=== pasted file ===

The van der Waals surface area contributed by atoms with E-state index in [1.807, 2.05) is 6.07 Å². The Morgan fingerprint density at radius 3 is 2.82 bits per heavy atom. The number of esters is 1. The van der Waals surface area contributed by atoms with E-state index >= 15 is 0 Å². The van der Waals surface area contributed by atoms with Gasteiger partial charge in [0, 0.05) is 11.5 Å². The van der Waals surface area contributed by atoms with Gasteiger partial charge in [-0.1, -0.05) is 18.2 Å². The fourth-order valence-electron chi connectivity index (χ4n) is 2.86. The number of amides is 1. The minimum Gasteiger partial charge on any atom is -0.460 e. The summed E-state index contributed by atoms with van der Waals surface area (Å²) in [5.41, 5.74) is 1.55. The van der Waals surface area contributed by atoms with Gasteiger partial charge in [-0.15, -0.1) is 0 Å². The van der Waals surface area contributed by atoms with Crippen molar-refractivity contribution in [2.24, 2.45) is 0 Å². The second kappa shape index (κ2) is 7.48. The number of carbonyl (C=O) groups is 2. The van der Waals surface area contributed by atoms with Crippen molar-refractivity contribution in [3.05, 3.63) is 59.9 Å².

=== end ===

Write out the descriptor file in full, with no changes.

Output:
The van der Waals surface area contributed by atoms with E-state index in [1.807, 2.05) is 6.07 Å². The Morgan fingerprint density at radius 3 is 2.82 bits per heavy atom. The number of esters is 1. The van der Waals surface area contributed by atoms with E-state index >= 15 is 0 Å². The van der Waals surface area contributed by atoms with Gasteiger partial charge in [0, 0.05) is 11.5 Å². The van der Waals surface area contributed by atoms with Gasteiger partial charge in [-0.1, -0.05) is 18.2 Å². The fourth-order valence-electron chi connectivity index (χ4n) is 2.86. The number of amides is 1. The minimum Gasteiger partial charge on any atom is -0.460 e. The summed E-state index contributed by atoms with van der Waals surface area (Å²) in [5.41, 5.74) is 1.55. The van der Waals surface area contributed by atoms with Gasteiger partial charge in [-0.15, -0.1) is 0 Å². The van der Waals surface area contributed by atoms with Crippen molar-refractivity contribution in [2.24, 2.45) is 0 Å². The second kappa shape index (κ2) is 7.48. The number of carbonyl (C=O) groups is 2. The van der Waals surface area contributed by atoms with Crippen molar-refractivity contribution in [3.05, 3.63) is 59.9 Å².